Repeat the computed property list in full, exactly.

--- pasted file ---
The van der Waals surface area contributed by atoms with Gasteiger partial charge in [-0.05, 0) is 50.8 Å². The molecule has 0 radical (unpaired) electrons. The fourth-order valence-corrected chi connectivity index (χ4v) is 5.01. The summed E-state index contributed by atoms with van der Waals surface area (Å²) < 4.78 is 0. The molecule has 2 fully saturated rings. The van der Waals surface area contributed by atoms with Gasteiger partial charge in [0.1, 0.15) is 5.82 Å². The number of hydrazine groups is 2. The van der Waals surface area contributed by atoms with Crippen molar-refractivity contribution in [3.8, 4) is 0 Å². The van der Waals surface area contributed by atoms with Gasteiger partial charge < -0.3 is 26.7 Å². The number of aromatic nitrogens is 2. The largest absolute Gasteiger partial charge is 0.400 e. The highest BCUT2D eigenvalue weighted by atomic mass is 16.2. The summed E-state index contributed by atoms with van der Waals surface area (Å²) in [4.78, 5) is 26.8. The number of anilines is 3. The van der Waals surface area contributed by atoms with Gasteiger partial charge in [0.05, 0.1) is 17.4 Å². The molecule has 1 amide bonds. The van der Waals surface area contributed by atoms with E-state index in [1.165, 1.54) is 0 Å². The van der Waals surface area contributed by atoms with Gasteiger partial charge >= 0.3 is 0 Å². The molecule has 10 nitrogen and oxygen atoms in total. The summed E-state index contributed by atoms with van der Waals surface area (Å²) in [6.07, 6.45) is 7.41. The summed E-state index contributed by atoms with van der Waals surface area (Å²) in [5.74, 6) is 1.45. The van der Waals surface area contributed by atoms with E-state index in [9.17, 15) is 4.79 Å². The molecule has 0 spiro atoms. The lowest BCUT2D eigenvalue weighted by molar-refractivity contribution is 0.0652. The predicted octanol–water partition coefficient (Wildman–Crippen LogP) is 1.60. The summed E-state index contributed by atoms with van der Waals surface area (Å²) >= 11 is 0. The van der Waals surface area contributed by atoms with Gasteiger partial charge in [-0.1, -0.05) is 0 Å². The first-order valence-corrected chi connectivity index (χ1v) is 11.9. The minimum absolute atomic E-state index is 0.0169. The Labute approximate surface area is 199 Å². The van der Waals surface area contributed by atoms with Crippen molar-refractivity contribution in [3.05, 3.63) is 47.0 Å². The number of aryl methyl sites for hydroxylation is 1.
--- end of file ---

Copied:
The van der Waals surface area contributed by atoms with Gasteiger partial charge in [-0.05, 0) is 50.8 Å². The molecule has 0 radical (unpaired) electrons. The fourth-order valence-corrected chi connectivity index (χ4v) is 5.01. The summed E-state index contributed by atoms with van der Waals surface area (Å²) < 4.78 is 0. The molecule has 2 fully saturated rings. The van der Waals surface area contributed by atoms with Gasteiger partial charge in [0.1, 0.15) is 5.82 Å². The number of hydrazine groups is 2. The van der Waals surface area contributed by atoms with Crippen molar-refractivity contribution in [3.8, 4) is 0 Å². The van der Waals surface area contributed by atoms with Gasteiger partial charge < -0.3 is 26.7 Å². The number of aromatic nitrogens is 2. The largest absolute Gasteiger partial charge is 0.400 e. The highest BCUT2D eigenvalue weighted by atomic mass is 16.2. The summed E-state index contributed by atoms with van der Waals surface area (Å²) in [4.78, 5) is 26.8. The number of anilines is 3. The van der Waals surface area contributed by atoms with Gasteiger partial charge in [0.05, 0.1) is 17.4 Å². The molecule has 1 amide bonds. The van der Waals surface area contributed by atoms with E-state index in [1.165, 1.54) is 0 Å². The van der Waals surface area contributed by atoms with Gasteiger partial charge >= 0.3 is 0 Å². The molecule has 10 nitrogen and oxygen atoms in total. The summed E-state index contributed by atoms with van der Waals surface area (Å²) in [6.07, 6.45) is 7.41. The summed E-state index contributed by atoms with van der Waals surface area (Å²) in [5.74, 6) is 1.45. The van der Waals surface area contributed by atoms with E-state index in [9.17, 15) is 4.79 Å². The molecule has 0 spiro atoms. The lowest BCUT2D eigenvalue weighted by molar-refractivity contribution is 0.0652. The predicted octanol–water partition coefficient (Wildman–Crippen LogP) is 1.60. The summed E-state index contributed by atoms with van der Waals surface area (Å²) >= 11 is 0. The van der Waals surface area contributed by atoms with Gasteiger partial charge in [-0.1, -0.05) is 0 Å². The first-order valence-corrected chi connectivity index (χ1v) is 11.9. The minimum absolute atomic E-state index is 0.0169. The Labute approximate surface area is 199 Å². The van der Waals surface area contributed by atoms with Crippen molar-refractivity contribution in [3.05, 3.63) is 47.0 Å². The number of aryl methyl sites for hydroxylation is 1.